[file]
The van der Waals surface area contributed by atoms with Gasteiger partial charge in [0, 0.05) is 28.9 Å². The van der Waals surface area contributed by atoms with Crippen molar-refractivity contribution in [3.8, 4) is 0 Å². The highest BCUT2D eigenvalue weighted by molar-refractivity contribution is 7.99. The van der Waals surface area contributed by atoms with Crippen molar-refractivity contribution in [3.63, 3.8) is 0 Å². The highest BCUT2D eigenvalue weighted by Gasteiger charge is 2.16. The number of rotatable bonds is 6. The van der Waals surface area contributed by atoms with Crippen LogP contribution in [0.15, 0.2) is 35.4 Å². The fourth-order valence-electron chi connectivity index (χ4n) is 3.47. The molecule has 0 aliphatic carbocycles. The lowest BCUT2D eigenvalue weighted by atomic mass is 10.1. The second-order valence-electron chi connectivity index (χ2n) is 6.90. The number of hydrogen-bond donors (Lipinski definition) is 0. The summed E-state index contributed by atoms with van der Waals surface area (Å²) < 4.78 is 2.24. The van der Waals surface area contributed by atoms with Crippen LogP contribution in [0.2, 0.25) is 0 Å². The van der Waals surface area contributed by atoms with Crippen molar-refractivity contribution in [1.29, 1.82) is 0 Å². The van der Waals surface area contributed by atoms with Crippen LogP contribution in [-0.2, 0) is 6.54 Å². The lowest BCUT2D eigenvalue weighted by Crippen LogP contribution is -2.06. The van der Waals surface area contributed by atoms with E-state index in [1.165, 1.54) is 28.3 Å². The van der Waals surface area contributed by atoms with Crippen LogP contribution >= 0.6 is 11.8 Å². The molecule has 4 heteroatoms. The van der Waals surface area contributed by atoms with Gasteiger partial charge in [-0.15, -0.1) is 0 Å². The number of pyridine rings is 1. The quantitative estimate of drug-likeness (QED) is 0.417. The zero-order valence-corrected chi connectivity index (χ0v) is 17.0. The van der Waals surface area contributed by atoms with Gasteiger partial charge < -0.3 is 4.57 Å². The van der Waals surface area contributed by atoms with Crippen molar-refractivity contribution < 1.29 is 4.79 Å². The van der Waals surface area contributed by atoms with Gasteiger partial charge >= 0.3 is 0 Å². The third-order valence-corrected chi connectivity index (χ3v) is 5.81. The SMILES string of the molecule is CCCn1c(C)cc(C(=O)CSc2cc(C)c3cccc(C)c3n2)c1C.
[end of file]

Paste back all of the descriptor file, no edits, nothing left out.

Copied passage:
The van der Waals surface area contributed by atoms with Gasteiger partial charge in [0, 0.05) is 28.9 Å². The van der Waals surface area contributed by atoms with Crippen molar-refractivity contribution in [3.8, 4) is 0 Å². The highest BCUT2D eigenvalue weighted by molar-refractivity contribution is 7.99. The van der Waals surface area contributed by atoms with Crippen molar-refractivity contribution in [3.63, 3.8) is 0 Å². The highest BCUT2D eigenvalue weighted by Gasteiger charge is 2.16. The number of rotatable bonds is 6. The van der Waals surface area contributed by atoms with Crippen LogP contribution in [0.15, 0.2) is 35.4 Å². The fourth-order valence-electron chi connectivity index (χ4n) is 3.47. The molecule has 0 aliphatic carbocycles. The lowest BCUT2D eigenvalue weighted by atomic mass is 10.1. The second-order valence-electron chi connectivity index (χ2n) is 6.90. The number of hydrogen-bond donors (Lipinski definition) is 0. The summed E-state index contributed by atoms with van der Waals surface area (Å²) < 4.78 is 2.24. The van der Waals surface area contributed by atoms with Crippen LogP contribution in [0.2, 0.25) is 0 Å². The van der Waals surface area contributed by atoms with Crippen molar-refractivity contribution in [1.29, 1.82) is 0 Å². The van der Waals surface area contributed by atoms with Crippen LogP contribution in [-0.2, 0) is 6.54 Å². The lowest BCUT2D eigenvalue weighted by Crippen LogP contribution is -2.06. The van der Waals surface area contributed by atoms with E-state index in [1.165, 1.54) is 28.3 Å². The van der Waals surface area contributed by atoms with Crippen LogP contribution >= 0.6 is 11.8 Å². The molecule has 4 heteroatoms. The van der Waals surface area contributed by atoms with Gasteiger partial charge in [-0.15, -0.1) is 0 Å². The number of pyridine rings is 1. The quantitative estimate of drug-likeness (QED) is 0.417. The zero-order valence-corrected chi connectivity index (χ0v) is 17.0. The van der Waals surface area contributed by atoms with Gasteiger partial charge < -0.3 is 4.57 Å². The van der Waals surface area contributed by atoms with Crippen molar-refractivity contribution < 1.29 is 4.79 Å². The van der Waals surface area contributed by atoms with Gasteiger partial charge >= 0.3 is 0 Å². The third-order valence-corrected chi connectivity index (χ3v) is 5.81. The SMILES string of the molecule is CCCn1c(C)cc(C(=O)CSc2cc(C)c3cccc(C)c3n2)c1C.